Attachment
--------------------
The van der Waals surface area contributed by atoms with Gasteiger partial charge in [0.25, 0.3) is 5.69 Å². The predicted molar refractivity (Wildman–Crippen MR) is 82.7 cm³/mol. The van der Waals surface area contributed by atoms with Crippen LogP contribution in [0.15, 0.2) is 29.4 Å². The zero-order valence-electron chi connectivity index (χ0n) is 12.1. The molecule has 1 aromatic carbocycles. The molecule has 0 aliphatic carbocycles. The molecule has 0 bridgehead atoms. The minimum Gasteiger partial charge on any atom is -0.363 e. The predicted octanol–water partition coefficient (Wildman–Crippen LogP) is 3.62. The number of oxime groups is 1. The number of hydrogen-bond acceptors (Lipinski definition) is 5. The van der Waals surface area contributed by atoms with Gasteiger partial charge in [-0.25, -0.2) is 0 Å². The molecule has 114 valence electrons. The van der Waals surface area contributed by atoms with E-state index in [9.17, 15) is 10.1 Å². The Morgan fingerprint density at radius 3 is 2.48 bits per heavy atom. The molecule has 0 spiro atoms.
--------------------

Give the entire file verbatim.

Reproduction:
The van der Waals surface area contributed by atoms with Gasteiger partial charge in [0.25, 0.3) is 5.69 Å². The predicted molar refractivity (Wildman–Crippen MR) is 82.7 cm³/mol. The van der Waals surface area contributed by atoms with Crippen LogP contribution in [0.15, 0.2) is 29.4 Å². The zero-order valence-electron chi connectivity index (χ0n) is 12.1. The molecule has 1 aromatic carbocycles. The molecule has 0 aliphatic carbocycles. The molecule has 0 bridgehead atoms. The minimum Gasteiger partial charge on any atom is -0.363 e. The predicted octanol–water partition coefficient (Wildman–Crippen LogP) is 3.62. The number of oxime groups is 1. The number of hydrogen-bond acceptors (Lipinski definition) is 5. The van der Waals surface area contributed by atoms with Gasteiger partial charge in [-0.25, -0.2) is 0 Å². The molecule has 114 valence electrons. The van der Waals surface area contributed by atoms with E-state index in [9.17, 15) is 10.1 Å². The Morgan fingerprint density at radius 3 is 2.48 bits per heavy atom. The molecule has 0 spiro atoms.